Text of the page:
by Rebekah Wicke
Clip, clip. Snip, snip. Ca-ching, ca-ching. That’s the sound of saving money. For some Hanover area locals, couponing is not only a way to save money, but it’s also a thrill.
“Couponing can be a great way to get a lot of products for very cheap and donate to charity,” says Danielle Lewe, a former couponer from Hanover.
Couponing first gained national attention when the television show Extreme Couponing first aired in 2010. Since then, it hasn’t been all that uncommon to see people with overflowing carts lined up at the grocery store, binder of coupons in tow.
“Obviously couponing has been around for ages, but it first caught my eye when I saw some friends doing small hauls, saving money, and sharing on Facebook. Who doesn’t want to save money?” says Kristi Sentz, a local couponer.
From gathering inserts to clipping coupons to organizing them and executing a grocery “haul,” couponing, on any scale, is a major time commitment. According to Sentz, who teaches online couponing classes, the key is to start small.
“Get four papers each week to start building up your inserts and pick one store to master. Take a class, follow national bloggers, and join store specific Facebook groups. Never be afraid to ask questions,” she recommends.
Not only does couponing take a lot time and patience, but it’s also complicated. To be able to get the most out of their hauls, couponers have to calculate savings and plan their shopping trips around certain sales and deals. But, most of the time, the time and energy pays off.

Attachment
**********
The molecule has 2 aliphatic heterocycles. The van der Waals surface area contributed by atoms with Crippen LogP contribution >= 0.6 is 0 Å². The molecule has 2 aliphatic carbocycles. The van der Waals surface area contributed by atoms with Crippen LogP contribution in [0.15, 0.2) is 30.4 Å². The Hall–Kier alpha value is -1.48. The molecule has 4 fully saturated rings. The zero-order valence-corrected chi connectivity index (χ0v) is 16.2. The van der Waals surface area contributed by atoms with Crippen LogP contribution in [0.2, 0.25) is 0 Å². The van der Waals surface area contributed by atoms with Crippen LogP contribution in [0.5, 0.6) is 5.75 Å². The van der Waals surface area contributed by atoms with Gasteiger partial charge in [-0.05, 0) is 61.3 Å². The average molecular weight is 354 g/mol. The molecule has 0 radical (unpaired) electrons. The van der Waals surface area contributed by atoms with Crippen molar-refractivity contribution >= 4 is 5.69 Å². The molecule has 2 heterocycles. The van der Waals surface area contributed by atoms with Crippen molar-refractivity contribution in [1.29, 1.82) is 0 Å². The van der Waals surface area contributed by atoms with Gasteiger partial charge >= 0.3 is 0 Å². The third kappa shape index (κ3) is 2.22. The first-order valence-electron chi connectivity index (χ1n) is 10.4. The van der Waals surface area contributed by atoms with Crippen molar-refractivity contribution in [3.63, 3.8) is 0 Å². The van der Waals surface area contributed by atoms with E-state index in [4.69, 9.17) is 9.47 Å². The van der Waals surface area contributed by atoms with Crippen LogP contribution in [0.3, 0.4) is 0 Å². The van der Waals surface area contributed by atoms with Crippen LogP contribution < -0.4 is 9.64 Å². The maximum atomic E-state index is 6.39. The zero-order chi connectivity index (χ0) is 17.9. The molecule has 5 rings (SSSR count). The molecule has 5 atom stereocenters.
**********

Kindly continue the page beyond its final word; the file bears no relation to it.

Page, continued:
“Anything free is a great deal! But my favorite is when I get paid to take the items or when I earn free gas! Not having to pay for gas is an added bonus in saving,” explains Sentz.
And in today’s economies, families and individuals alike can benefit from saving money in any way that they can. That’s what makes it so addicting, according to Danielle Lewe.
“Couponers get a big thrill when they go into a store and get $200 of products for a few dollars or even get paid to buy products,” she explains.
Lewe, who used to teach coupon classes, gave up couponing because, although it resulted in big savings for her and her family, many of the items that she would get with coupons were not always the healthiest.
“I used to coupon, but then I realized that it was all stuff for unhealthy things that were processed and about a year ago, I gave up 90% of processed foods and started eating a clean eating diet… which are things that are very difficult to find coupons for,” she describes.
Instead, now she focuses on being not just being frugal, but also making healthy decisions. Still, she understands the allure of couponing.
For some, couponing has been a godsend, allowing them to save a lot of money for their families in times of need.
And for others, it’s all about the rush, being able to walk out of a grocery store with hundreds of dollars of products that they paid only a few dollars for.